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  • Writer's pictureOlivia Borer

The HPA Axis Part 2: The Four Types of Hormones

In part 1, we covered what the HPA axis is and how the hypothalamus, pituitary, and adrenal glands work together in this axis to produce a variety of hormones necessary for our health. Today, we are going to dive into the four categories of these hormones, all of which are found and made in the adrenals.

As we discussed, the adrenals have two sections, the medulla and cortex.

The medulla is the simplest - it has only one layer and produces catecholamine hormones otherwise known as epinephrine and norepinephrine (adrenaline and noradrenaline as they are also known). These are our "fight or flight" hormones and are released when we sense any threat. They increase blood pressure and blood flow to prepare our body to "fight." They work with cortisol in this aspect, but rise more quickly than cortisol in response to acute stressors.

The cortex has three layers, each of which produce a different set of hormones,

The zona reticularis in the cortex produces anabolic hormones like DHEA, pregnenolone, progesterone, estrogen, and testosterone. Anabolic means to "build up" and these hormones are produced to help build up our body's hormone reserves as the sex glands produce the larger amount of most of these hormones. This is especially important in women who go through menopause, as they start to use these hormones when the ovaries become unresponsive to FSH (follicle stimulating hormone).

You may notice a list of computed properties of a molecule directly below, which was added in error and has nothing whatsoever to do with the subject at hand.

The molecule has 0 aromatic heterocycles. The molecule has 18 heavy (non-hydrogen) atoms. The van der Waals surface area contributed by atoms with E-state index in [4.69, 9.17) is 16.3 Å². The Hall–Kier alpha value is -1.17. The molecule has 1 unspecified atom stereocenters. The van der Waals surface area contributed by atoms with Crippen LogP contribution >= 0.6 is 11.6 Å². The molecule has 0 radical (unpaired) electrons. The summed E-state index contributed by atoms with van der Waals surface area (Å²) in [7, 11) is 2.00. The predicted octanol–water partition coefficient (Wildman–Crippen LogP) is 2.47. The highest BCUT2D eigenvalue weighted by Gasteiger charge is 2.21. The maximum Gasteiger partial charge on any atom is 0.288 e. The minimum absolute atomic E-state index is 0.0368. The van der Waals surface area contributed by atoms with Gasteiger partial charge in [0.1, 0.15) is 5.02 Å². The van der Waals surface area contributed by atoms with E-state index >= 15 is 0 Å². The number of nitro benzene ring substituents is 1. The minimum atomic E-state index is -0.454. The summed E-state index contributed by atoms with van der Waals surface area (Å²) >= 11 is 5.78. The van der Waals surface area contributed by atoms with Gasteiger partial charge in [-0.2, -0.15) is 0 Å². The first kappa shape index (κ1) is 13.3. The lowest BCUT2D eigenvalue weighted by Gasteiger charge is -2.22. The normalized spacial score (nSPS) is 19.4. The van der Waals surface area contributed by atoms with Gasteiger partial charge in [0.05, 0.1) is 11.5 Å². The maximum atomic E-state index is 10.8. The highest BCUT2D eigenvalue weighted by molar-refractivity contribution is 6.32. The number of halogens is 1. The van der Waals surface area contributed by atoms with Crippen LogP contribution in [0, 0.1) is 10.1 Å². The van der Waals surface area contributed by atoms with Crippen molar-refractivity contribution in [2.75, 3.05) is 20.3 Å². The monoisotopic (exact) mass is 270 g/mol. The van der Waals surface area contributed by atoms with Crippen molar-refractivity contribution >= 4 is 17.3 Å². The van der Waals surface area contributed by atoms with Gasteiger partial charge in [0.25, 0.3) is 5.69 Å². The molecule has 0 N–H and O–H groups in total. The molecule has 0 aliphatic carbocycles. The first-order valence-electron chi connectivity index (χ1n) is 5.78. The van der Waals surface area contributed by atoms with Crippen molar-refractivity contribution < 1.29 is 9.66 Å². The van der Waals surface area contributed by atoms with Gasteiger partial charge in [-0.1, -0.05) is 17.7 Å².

The simple version of all that? We need those hormone reserves to be just that - reserves so that when the time comes, we can use them. If we are constantly calling upon them before they are supposed to be used because stress/dysfunction elsewhere in the body has depleted our true sex hormone stores, we will not have any reserves to use when the time comes.

The zona fasiculata in the cortex of the adrenals produces glucocoritcoids, which includes hormones like cortisol, and influence protein, fat, and carbohydrate metabolism; blood sugar regulation; and are meant to be anti-inflammatory in the right amounts. We need cortisol, our stress hormone, to survive, but too much of it long term starts to cause severe problems. We will discuss this in part 4.

Lastly, the zona glomerulosa in the cortex produces mineralocorticoids. These are hormones that regulate fluids, inflammation, and sodium in the body, the most common being aldosterone.

Whew - that's a lot of hormones and fancy words! Just know this - these hormones, even if they seem overwhelming, are what work to keep our body in homeostasis. We will be discussing what can harm this homeostasis in the next post. Stay tuned!

xoxo Olivia

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